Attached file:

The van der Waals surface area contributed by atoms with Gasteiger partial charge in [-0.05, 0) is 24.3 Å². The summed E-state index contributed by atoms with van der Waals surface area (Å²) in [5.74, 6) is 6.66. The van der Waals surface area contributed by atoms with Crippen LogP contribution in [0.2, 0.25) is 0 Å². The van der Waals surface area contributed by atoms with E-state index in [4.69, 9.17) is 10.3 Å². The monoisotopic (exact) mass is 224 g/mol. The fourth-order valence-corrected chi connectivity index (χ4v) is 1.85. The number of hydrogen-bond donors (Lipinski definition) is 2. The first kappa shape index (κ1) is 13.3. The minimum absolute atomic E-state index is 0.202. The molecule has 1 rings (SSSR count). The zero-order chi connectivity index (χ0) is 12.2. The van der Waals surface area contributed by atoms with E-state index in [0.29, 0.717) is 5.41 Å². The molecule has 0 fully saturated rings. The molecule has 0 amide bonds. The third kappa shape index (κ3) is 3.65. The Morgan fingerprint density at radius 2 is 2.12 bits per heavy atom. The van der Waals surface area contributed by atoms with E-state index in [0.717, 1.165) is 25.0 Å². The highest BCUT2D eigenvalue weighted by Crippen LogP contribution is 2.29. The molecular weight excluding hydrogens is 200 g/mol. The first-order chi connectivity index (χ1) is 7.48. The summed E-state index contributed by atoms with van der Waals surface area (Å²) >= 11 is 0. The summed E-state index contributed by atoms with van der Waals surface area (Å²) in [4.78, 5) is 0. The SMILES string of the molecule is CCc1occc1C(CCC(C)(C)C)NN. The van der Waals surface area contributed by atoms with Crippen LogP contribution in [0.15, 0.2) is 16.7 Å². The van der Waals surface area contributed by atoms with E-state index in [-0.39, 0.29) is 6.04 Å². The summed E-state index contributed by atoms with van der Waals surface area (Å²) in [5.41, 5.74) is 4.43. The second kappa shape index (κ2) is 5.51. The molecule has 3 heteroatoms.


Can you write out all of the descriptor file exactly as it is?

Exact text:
The van der Waals surface area contributed by atoms with Gasteiger partial charge in [-0.05, 0) is 24.3 Å². The summed E-state index contributed by atoms with van der Waals surface area (Å²) in [5.74, 6) is 6.66. The van der Waals surface area contributed by atoms with Crippen LogP contribution in [0.2, 0.25) is 0 Å². The van der Waals surface area contributed by atoms with E-state index in [4.69, 9.17) is 10.3 Å². The monoisotopic (exact) mass is 224 g/mol. The fourth-order valence-corrected chi connectivity index (χ4v) is 1.85. The number of hydrogen-bond donors (Lipinski definition) is 2. The first kappa shape index (κ1) is 13.3. The minimum absolute atomic E-state index is 0.202. The molecule has 1 rings (SSSR count). The zero-order chi connectivity index (χ0) is 12.2. The van der Waals surface area contributed by atoms with E-state index in [0.29, 0.717) is 5.41 Å². The molecule has 0 fully saturated rings. The molecule has 0 amide bonds. The third kappa shape index (κ3) is 3.65. The Morgan fingerprint density at radius 2 is 2.12 bits per heavy atom. The van der Waals surface area contributed by atoms with E-state index in [0.717, 1.165) is 25.0 Å². The highest BCUT2D eigenvalue weighted by Crippen LogP contribution is 2.29. The molecular weight excluding hydrogens is 200 g/mol. The first-order chi connectivity index (χ1) is 7.48. The summed E-state index contributed by atoms with van der Waals surface area (Å²) >= 11 is 0. The summed E-state index contributed by atoms with van der Waals surface area (Å²) in [4.78, 5) is 0. The SMILES string of the molecule is CCc1occc1C(CCC(C)(C)C)NN. The van der Waals surface area contributed by atoms with Crippen LogP contribution in [0.15, 0.2) is 16.7 Å². The van der Waals surface area contributed by atoms with E-state index in [-0.39, 0.29) is 6.04 Å². The summed E-state index contributed by atoms with van der Waals surface area (Å²) in [5.41, 5.74) is 4.43. The second kappa shape index (κ2) is 5.51. The molecule has 3 heteroatoms.